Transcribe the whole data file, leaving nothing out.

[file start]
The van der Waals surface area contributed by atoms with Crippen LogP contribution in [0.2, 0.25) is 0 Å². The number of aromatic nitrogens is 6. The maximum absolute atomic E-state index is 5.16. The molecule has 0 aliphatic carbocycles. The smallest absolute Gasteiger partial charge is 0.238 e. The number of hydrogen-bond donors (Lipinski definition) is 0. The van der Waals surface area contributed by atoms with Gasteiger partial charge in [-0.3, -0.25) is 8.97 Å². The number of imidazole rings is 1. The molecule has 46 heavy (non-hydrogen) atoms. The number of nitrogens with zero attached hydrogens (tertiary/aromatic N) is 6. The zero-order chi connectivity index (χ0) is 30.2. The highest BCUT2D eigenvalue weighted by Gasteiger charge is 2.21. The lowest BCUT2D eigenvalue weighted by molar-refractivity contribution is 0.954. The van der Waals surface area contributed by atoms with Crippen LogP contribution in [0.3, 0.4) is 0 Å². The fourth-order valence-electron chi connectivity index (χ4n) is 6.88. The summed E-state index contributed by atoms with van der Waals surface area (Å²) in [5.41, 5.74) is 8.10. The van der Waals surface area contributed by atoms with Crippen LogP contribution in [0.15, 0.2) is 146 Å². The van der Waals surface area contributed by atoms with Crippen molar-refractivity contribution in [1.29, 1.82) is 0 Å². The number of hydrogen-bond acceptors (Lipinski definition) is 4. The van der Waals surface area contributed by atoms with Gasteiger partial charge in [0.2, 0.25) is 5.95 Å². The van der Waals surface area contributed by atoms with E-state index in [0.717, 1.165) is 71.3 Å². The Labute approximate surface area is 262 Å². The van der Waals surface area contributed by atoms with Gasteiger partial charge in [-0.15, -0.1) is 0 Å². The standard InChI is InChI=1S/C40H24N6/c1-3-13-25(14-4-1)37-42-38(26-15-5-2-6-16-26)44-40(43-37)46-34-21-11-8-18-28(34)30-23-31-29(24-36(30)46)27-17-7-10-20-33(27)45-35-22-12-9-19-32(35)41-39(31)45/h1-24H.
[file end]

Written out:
The van der Waals surface area contributed by atoms with Crippen LogP contribution in [0.2, 0.25) is 0 Å². The number of aromatic nitrogens is 6. The maximum absolute atomic E-state index is 5.16. The molecule has 0 aliphatic carbocycles. The smallest absolute Gasteiger partial charge is 0.238 e. The number of hydrogen-bond donors (Lipinski definition) is 0. The van der Waals surface area contributed by atoms with Gasteiger partial charge in [-0.3, -0.25) is 8.97 Å². The number of imidazole rings is 1. The molecule has 46 heavy (non-hydrogen) atoms. The number of nitrogens with zero attached hydrogens (tertiary/aromatic N) is 6. The zero-order chi connectivity index (χ0) is 30.2. The highest BCUT2D eigenvalue weighted by Gasteiger charge is 2.21. The lowest BCUT2D eigenvalue weighted by molar-refractivity contribution is 0.954. The van der Waals surface area contributed by atoms with Crippen LogP contribution in [0.3, 0.4) is 0 Å². The fourth-order valence-electron chi connectivity index (χ4n) is 6.88. The summed E-state index contributed by atoms with van der Waals surface area (Å²) in [5.41, 5.74) is 8.10. The van der Waals surface area contributed by atoms with Crippen LogP contribution in [0.15, 0.2) is 146 Å². The van der Waals surface area contributed by atoms with Crippen molar-refractivity contribution in [1.29, 1.82) is 0 Å². The number of hydrogen-bond acceptors (Lipinski definition) is 4. The van der Waals surface area contributed by atoms with Gasteiger partial charge in [0.2, 0.25) is 5.95 Å². The van der Waals surface area contributed by atoms with E-state index in [0.717, 1.165) is 71.3 Å². The Labute approximate surface area is 262 Å². The van der Waals surface area contributed by atoms with Gasteiger partial charge in [-0.15, -0.1) is 0 Å². The standard InChI is InChI=1S/C40H24N6/c1-3-13-25(14-4-1)37-42-38(26-15-5-2-6-16-26)44-40(43-37)46-34-21-11-8-18-28(34)30-23-31-29(24-36(30)46)27-17-7-10-20-33(27)45-35-22-12-9-19-32(35)41-39(31)45/h1-24H.